The Associated Press
DETROIT - General Motors Corp.'s new chief executive said Monday there's a greater risk that the company will have to reorganize through bankruptcy, because of greater demands from the Obama administration to get debt off its balance sheet.
Fritz Henderson told reporters on a conference call that the company would still prefer to restructure outside of court, but the various support mechanisms Obama outlined Monday would provide a better cushion for the company to reorganize under a court-order bankruptcy if necessary.
"We were encouraged, we talked to the auto task force about ultimately bringing the consumer back in the game," he said.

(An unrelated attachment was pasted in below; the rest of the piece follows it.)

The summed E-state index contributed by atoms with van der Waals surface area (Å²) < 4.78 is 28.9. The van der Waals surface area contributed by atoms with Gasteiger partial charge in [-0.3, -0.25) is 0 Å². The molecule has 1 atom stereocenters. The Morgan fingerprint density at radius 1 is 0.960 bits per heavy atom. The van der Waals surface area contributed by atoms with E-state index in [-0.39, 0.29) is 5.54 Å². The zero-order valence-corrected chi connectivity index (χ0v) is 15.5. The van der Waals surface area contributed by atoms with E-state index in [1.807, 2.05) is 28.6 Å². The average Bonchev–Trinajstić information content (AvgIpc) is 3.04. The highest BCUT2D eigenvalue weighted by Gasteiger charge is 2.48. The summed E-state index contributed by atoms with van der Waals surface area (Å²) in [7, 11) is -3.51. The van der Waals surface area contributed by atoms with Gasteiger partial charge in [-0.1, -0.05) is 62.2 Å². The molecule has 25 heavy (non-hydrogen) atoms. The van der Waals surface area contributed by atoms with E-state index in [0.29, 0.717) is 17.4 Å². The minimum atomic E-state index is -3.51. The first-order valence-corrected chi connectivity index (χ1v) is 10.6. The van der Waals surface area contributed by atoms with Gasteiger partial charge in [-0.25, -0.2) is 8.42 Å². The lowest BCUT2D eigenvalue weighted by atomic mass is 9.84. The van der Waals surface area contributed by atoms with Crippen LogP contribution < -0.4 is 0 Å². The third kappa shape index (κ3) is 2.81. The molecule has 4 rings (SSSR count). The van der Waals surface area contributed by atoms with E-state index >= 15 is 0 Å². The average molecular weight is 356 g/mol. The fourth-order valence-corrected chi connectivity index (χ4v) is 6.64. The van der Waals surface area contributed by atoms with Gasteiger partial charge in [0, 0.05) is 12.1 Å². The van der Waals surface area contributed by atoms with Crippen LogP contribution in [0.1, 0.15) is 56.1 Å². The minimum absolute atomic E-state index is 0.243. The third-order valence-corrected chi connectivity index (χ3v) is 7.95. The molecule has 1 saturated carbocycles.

"We understand what the game plan is," Henderson said. "Whether out of court or in court, either way, they'll be there to support us."
It's Henderson's first day of the job, after Rick Wagoner resigned at the government's request. Former board member Kent Kresa, the former chairman and CEO of defense contractor Northrop Grumman Corp., was named interim chairman of the GM board.
He said the goal is to work with bondholders and the United Auto Workers union to get more concessions in an effort to make GM viable long-term.
"We need to move faster and even deeper," he said. "Our job is to run with that."
Henderson said he didn't intend to make major executive changes.
"The last thing i want to do in this 60-day period is start changing a lot of people," he said.